Based upon extensive research and policy work focused on flame retardants and other harmful chemicals, Blum endeavors to protect human health and that of global ecosystems. The Green Science Policy Institute (GSPI), which she assembled in 2008, educates and builds partnerships among scientists, regulators, businesses, and public interest groups to develop innovative solutions for reducing harmful chemicals in products, including those in the buildings and furnishings industries.
Fast results from speaking up. “We looked at fire retardants in children’s sleepwear called ‘tris,’ and found they caused cancer and changed DNA,” she recounts. “I wrote a lead article in Science, and three months later, tris was removed from children’s sleepwear.”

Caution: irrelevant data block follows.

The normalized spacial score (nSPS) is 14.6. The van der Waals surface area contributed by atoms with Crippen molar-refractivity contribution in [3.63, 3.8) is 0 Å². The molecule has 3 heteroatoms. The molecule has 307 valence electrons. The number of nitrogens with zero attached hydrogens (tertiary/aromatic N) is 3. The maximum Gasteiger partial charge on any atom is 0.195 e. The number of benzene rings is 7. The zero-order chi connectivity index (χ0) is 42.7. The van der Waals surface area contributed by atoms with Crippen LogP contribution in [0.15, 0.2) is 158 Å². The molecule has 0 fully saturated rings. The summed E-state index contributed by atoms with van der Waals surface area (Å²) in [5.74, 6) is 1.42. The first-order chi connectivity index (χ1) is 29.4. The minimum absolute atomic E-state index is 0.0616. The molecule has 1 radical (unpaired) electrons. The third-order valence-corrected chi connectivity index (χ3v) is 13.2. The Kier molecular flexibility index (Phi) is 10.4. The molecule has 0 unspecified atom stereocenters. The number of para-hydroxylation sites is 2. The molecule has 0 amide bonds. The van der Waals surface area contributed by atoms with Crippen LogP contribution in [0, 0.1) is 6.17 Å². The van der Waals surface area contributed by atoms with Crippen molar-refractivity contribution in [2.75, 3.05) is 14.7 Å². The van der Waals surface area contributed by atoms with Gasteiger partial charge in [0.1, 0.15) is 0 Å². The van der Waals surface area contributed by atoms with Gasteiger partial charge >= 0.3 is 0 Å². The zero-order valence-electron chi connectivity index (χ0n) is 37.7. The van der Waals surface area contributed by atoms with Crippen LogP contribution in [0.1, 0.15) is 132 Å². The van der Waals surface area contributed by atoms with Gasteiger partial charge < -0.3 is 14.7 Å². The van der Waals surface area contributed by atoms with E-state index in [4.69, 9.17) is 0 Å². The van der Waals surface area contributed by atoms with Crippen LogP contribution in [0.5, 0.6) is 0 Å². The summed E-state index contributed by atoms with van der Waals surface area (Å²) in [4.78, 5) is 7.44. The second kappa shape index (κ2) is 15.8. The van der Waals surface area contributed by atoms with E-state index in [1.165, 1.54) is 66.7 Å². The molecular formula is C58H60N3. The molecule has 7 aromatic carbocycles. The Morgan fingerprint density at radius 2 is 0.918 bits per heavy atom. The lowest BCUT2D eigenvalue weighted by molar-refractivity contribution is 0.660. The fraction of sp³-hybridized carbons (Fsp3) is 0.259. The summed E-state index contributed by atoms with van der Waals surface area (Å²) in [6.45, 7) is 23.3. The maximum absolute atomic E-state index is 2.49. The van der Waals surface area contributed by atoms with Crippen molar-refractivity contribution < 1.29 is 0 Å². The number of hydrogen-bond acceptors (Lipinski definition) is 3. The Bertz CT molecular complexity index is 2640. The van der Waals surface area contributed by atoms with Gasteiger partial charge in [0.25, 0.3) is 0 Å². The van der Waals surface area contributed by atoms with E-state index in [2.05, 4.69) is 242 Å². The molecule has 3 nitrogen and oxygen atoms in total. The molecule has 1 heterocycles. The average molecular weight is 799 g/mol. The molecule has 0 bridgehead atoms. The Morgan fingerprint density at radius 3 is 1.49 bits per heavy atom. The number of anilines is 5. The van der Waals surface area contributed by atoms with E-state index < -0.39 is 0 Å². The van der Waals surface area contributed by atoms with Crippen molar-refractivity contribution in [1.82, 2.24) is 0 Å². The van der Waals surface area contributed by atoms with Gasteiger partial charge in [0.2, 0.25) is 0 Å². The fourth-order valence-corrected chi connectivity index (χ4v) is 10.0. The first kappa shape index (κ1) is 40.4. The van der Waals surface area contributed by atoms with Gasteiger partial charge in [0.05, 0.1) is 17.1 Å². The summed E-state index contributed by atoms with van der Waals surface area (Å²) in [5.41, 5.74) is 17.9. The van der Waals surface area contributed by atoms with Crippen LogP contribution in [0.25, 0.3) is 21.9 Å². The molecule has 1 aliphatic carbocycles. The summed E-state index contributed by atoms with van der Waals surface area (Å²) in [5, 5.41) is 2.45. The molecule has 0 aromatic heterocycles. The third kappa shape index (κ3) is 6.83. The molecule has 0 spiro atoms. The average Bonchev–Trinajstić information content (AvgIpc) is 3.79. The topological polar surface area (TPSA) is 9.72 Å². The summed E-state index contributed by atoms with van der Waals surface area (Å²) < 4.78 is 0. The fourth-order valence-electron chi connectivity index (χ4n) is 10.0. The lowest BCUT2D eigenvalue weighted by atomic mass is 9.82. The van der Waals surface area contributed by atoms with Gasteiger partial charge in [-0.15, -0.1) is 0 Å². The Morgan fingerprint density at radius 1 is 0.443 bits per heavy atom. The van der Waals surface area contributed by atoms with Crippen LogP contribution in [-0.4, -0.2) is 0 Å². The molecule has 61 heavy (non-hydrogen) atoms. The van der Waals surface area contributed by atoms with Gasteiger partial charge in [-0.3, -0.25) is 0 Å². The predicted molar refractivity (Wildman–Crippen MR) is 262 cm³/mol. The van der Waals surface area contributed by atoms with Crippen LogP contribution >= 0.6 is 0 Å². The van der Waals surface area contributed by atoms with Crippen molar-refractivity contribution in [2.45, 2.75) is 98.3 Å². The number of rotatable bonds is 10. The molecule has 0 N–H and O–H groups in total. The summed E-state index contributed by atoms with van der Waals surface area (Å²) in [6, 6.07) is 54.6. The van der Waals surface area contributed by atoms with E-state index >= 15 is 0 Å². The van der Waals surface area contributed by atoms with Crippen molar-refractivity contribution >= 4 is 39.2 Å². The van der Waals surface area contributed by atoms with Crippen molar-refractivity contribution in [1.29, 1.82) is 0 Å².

She later discovered tris was being used in furniture and fabrics, which makes its way into breast milk and causes thyroid problems in pets. This led her to form the GSPI, which counts among its victories keeping two billion pounds of toxic chemicals out of electronic equipment manufactured worldwide. That effort was a wide-ranging collaboration of scientists, firefighters, and non-government organizations experts.
Blum also organizes mountain climbing for women. “I love going on expeditions, using every bit of your mental ability and physical strength to do something,” she says. “What I’m doing now feels like my most important expedition, making a healthier world for all of us.”